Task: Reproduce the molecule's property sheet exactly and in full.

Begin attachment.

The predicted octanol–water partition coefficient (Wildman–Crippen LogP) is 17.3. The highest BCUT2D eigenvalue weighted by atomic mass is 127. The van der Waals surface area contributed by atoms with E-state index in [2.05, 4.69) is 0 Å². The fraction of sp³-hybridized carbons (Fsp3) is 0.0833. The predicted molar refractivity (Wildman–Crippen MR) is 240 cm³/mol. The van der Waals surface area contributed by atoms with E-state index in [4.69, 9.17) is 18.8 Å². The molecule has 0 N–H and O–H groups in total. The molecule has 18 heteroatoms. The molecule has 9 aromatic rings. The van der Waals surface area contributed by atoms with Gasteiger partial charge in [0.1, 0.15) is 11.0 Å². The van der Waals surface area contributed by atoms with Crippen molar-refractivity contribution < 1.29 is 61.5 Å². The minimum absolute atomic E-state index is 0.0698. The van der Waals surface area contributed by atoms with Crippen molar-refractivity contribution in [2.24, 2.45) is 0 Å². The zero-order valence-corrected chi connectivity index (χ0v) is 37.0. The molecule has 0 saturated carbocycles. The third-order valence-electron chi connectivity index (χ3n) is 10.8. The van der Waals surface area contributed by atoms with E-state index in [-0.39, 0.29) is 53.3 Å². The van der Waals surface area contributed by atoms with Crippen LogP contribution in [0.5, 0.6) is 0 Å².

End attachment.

The predicted octanol–water partition coefficient (Wildman–Crippen LogP) is 17.3. The highest BCUT2D eigenvalue weighted by atomic mass is 127. The van der Waals surface area contributed by atoms with E-state index in [2.05, 4.69) is 0 Å². The fraction of sp³-hybridized carbons (Fsp3) is 0.0833. The predicted molar refractivity (Wildman–Crippen MR) is 240 cm³/mol. The van der Waals surface area contributed by atoms with E-state index in [4.69, 9.17) is 18.8 Å². The molecule has 0 N–H and O–H groups in total. The molecule has 18 heteroatoms. The molecule has 9 aromatic rings. The van der Waals surface area contributed by atoms with Gasteiger partial charge in [0.1, 0.15) is 11.0 Å². The van der Waals surface area contributed by atoms with Crippen molar-refractivity contribution < 1.29 is 61.5 Å². The minimum absolute atomic E-state index is 0.0698. The van der Waals surface area contributed by atoms with Crippen molar-refractivity contribution in [2.24, 2.45) is 0 Å². The zero-order valence-corrected chi connectivity index (χ0v) is 37.0. The molecule has 0 saturated carbocycles. The third-order valence-electron chi connectivity index (χ3n) is 10.8. The van der Waals surface area contributed by atoms with E-state index in [-0.39, 0.29) is 53.3 Å². The van der Waals surface area contributed by atoms with Crippen LogP contribution in [0.5, 0.6) is 0 Å².